Kategorie vote

JURI report gets rejected by EP majority   Am 5. Juli 2018 - 18:51 Uhr von Tom Hirche

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It was only two weeks ago, when the JURI Committee had finally adopted its report on the upcoming copyright reform. Today, it was rejected by the majority of the European Parliament that withdrew MEP Axel Voss's negotiation mandate. An important step on the way to prevent the EU from causing severe damage to the free flow of information.

Now all MEPs have the chance to table new amendments in order the change what the JURI Committee has agreed on. You can rest assured that there will definitely be amendments that call for the deletion of article 11 that contains the ancillary copyright for press publishers a.k.a. the link tax. However, it cannot be said for sure that these amendments will gather enough support.

Today's vote was quite close. While 318 MEPs rejected the JURI report, 278 MEPs voted in favour of it and a total of 31 MEPs abstained. This proportion might change over the next weeks and months. The final plenary vote is scheduled for the middle of September after the summer break ends. Therefore, the efforts to convince MEPs of how dangerous, misguided and useless a link tax in whichever form is should not be dropped. The debate just got restarted.

JURI supports link tax but plenary can still fix copyright   Am 21. Juni 2018 - 17:21 Uhr von Tom Hirche

Last Wednesday on June 20, the European Parliament Committee on Legal Affairs (JURI) voted on the Commission's proposal for a new copyright directive. Unfortunately, the ancillary copyright for press publishers as stipulated in article 11 was adopted with only little suggested changes. But it looks like this has not been the final vote yet. Weiter

JURI has adopted link tax   Am 20. Juni 2018 - 13:11 Uhr von Tom Hirche

Today at 10:48, the JURI Committee of the European Parliament has adopted the compromise amendment of rapporteur MEP Axel Voss (EPP, Germany) concerning article 11 with a 13:12 majority. All amendments calling for its deletion have thus been rejected. Now there is only the plenary of the European Parliament that has the power to overturn the plan of introducing an EU-wide ancillary copyright for press publishers. The fight for a free internet is not over!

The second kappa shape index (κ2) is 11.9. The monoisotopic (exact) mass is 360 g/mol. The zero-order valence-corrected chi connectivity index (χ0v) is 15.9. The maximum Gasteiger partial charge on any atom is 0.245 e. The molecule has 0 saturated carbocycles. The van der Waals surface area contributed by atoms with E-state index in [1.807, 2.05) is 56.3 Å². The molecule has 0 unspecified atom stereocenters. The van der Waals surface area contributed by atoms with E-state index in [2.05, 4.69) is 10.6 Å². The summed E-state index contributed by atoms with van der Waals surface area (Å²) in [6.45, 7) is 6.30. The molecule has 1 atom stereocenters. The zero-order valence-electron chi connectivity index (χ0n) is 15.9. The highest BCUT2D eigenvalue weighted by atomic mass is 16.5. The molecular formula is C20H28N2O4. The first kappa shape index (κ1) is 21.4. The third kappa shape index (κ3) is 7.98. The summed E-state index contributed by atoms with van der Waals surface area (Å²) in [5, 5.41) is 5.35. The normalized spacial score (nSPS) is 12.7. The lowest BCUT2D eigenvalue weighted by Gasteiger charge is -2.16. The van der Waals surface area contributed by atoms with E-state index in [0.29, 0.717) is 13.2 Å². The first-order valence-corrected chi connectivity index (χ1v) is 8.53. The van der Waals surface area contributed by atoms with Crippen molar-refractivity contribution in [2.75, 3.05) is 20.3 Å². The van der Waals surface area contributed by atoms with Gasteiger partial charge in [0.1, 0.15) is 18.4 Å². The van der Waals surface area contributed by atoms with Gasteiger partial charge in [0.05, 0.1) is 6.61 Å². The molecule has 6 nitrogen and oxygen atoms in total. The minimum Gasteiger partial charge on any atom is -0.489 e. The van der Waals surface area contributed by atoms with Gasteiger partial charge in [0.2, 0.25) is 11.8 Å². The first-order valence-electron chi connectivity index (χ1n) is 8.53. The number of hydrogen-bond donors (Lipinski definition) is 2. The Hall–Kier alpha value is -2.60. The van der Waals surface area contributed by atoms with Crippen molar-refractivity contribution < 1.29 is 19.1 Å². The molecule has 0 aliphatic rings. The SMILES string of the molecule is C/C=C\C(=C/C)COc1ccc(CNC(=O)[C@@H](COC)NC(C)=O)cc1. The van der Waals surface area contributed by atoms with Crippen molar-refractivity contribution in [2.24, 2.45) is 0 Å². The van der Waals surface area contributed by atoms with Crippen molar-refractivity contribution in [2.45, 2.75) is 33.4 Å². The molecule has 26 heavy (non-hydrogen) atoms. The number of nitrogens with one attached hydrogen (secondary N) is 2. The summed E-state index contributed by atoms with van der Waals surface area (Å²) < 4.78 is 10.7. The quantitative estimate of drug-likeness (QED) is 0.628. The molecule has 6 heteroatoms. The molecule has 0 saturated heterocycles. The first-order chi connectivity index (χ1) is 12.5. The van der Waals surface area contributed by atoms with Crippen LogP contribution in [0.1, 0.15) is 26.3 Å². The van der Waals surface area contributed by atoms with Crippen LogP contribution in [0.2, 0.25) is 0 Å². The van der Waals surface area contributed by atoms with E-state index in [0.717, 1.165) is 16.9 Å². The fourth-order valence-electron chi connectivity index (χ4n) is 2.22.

Sascha Lobo: "Such a nonsense law"   Am 19. Juni 2018 - 12:03 Uhr von Redaktion

With the ancillary copyright, some publishers want to get a digital money printing machine from politicians – soon also at the EU level. How did we come to this? Weiter

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Take a minute to #SaveYourInternet   Am 12. Juni 2018 - 17:23 Uhr von Tom Hirche

In eight days, the Legal Affairs Committee will finally vote on its compromise amendment for the upcoming copyright directive. This will be followed by the whole plenum of the European Parliament voting on a common position. Your and everybody else's internet freedom is at stake. Act now, get in touch with your MEP and #SaveYourInternet. Weiter

LIBE Committee remains silent on link tax   Am 21. November 2017 - 1:00 Uhr von Tom Hirche

Today, the European Parliament's Committee on Civil Liberties, Justice and Home Affairs (LIBE) has finally voted on its opinion on the Commission's proposal for a new copyright directive. While problematic provisions for mandatory content filtering have been tackled, the Committee did not take any stand when it came to the ancillary copyright for press publishers aka the link tax. Weiter

IMCO supports link tax – several MEPs did not attend the vote   Am 8. Juni 2017 - 21:06 Uhr von Tom Hirche

This morning, the European Parliament's Committee on Internal Market and Consumer Protection (IMCO) voted on the Copyright in the Digital Single Market directive (2016/0280(COD)) as the first of five committees. The outcome is of great significance to the other votes that are yet to come. Unfortunately, the ancillary copyright for press publishers is still very much alive. Weiter

Reda report adopted! Amendment rejected!   Am 9. Juli 2015 - 19:40 Uhr von Tom Hirche

Today, the European Parliament voted on MEP Julia Reda's report on the implementation of Directive 2001/29/EC (InfoSoc). The results were clear.

The plenary adopted the report with a broad majority (445/549). Now the upcoming copyright reform by Digital Commissioner Günther Oettinger cannnot only focus on cross-border trade but also on reforming exceptions to copyright protection. Furthermore, the amendment tabled by Angelika Niebler (EPP) was rejected! She - backed by 81 other MEPs - tried to insert text into the report calling for the introduction of an EU-wide ancillary copyright for press publishers. Fourtunately, the effort was shut down with 379 votes against. Although 142 MEPs demonstrated that they still have not understood the pure nonsense of such an ancillary copyright, the vote is another victory on keeping the right to link.

Or als Julia Reda puts it:

This should be the final blow to the idea of introducing at the European level a law to cross-finance news publishers which has already failed spectacularly in Germany and Spain.

We can only hope that she is right. As the report is non-binding and Oettinger has not come to a final conclusion, an ancillary copyright for press publishers is still not off the cards. The fight is not over yet!

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